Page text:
The Booming Question: Where Will Seniors Choose to Live?
With Baby Boomers reaching retirement age at a staggering rate (according to one statistic, 8,000 Baby Boomers will turn 65 years old every day this year) and members of the Silent Generation now in, or entering, their "golden years," the demand for senior housing is expected to increase dramatically.
But a big question remains: where are members of these generations going to choose to live as they begin their senior years? Whether seniors prefer a traditional suburban senior enclave or not, Montgomery County is well-positioned to meet varied needs.
Recently, much attention has been paid to the housing choices of millennials and their overwhelming desire to live in walkable, urban environments. Baby Boomers probably will share many of these same housing and lifestyle priorities as they age. However, traditional senior housing facilities have been located in the suburbs, where large lots are more readily available and land prices are typically cheaper. With supply as an indicator, there is clearly still demand for these highly “amenitized” secluded suburban facilities.
However, there also appears to be a growing demand for facilities in more urban settings. These urban in-fill locations boast numerous benefits, such as providing senior residents with the independence that many desire long after they stop driving, increased social interaction, and opportunities for intergenerational living.
Senior Living in Montgomery County
While the exact housing preferences of Baby Boomers is yet to be determined, Montgomery County provides an attractive location for senior housing in whatever form it takes – the County's diverse landscape offers opportunities for both more traditional, suburban senior housing (both multifamily and age-restricted single-family units), and multifamily facilities in urban/town center locations. And with the introduction of "Commercial/Residential" zones throughout the County, in connection with the re-write of Montgomery County's Zoning Ordinance in 2014, opportunities for urban infill senior living facilities have expanded.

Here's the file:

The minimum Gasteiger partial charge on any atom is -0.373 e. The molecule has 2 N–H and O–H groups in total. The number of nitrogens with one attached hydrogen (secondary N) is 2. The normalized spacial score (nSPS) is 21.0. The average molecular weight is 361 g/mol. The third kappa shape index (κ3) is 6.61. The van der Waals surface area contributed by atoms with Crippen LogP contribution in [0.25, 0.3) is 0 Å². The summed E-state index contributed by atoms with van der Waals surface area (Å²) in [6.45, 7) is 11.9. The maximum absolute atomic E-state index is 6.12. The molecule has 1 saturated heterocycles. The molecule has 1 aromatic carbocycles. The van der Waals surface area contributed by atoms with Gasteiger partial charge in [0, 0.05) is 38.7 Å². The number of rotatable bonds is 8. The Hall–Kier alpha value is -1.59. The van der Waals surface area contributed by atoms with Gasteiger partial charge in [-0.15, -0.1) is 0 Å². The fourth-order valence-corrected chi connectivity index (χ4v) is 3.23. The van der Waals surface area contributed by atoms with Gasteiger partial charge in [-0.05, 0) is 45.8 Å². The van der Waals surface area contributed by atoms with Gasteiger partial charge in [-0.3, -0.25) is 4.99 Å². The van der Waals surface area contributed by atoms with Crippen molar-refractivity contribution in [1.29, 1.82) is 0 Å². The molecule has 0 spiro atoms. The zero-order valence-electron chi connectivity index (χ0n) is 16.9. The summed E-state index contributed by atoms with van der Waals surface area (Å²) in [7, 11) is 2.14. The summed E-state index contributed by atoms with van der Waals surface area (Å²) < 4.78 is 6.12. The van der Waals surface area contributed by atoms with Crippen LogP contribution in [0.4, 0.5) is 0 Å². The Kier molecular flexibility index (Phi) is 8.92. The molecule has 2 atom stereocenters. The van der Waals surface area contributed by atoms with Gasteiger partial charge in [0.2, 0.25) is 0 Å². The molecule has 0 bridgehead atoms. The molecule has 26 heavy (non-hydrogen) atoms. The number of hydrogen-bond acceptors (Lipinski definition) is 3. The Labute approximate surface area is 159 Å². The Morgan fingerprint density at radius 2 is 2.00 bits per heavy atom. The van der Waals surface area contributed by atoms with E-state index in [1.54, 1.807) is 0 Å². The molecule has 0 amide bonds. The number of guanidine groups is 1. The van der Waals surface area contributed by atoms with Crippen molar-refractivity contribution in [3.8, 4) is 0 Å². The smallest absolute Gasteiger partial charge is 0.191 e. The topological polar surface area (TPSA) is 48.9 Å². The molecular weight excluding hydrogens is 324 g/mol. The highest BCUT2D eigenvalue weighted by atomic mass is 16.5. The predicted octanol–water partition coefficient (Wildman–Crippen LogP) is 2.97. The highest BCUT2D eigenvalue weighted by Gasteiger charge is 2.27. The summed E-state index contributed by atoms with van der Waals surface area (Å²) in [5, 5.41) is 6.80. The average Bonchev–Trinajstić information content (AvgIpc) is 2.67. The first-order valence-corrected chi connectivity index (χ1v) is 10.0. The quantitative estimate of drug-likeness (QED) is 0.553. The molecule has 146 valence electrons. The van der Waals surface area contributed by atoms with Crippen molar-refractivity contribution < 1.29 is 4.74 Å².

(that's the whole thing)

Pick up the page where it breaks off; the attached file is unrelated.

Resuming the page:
Many of the prior commercial zones, which either did not permit senior housing or required Special Exception (now referred to as Conditional Use) approval , have been rezoned to Commercial/Residential zones that permit independent and assisted living with Site Plan approval (a process that is generally less time intensive and more predictable than the Conditional Use process).
So what does this mean for the future? Demand is likely to continue to remain high for traditional, suburban senior living opportunities. At the same time, with the emerging trend for urban/ town center senior housing facilities and recent updates to Montgomery County's Zoning Ordinance seemingly in alignment, I think we will continue to see more senior housing opportunities become available in the Central Business Districts and suburban town centers. Both urban and suburban product types are likely to remain in high demand, given the growing need for senior housing and the wide variety of personal preferences among Baby Boomers and the Silent Generation (with ages in the two generations spanning from 53 to 92 years of age).
Liz Rogers is a land use attorney who helps clients secure zoning approvals in Montgomery County, the City of Rockville, Washington, DC, and Prince George's County. She works on projects for developers of mixed-use, commercial and residential buildings, educational institutions, religious organizations, and individual property owners. For more information on Montgomery County’s Zoning Ordinance on senior housing options, please contact Liz at firstname.lastname@example.org or 301-841-3845.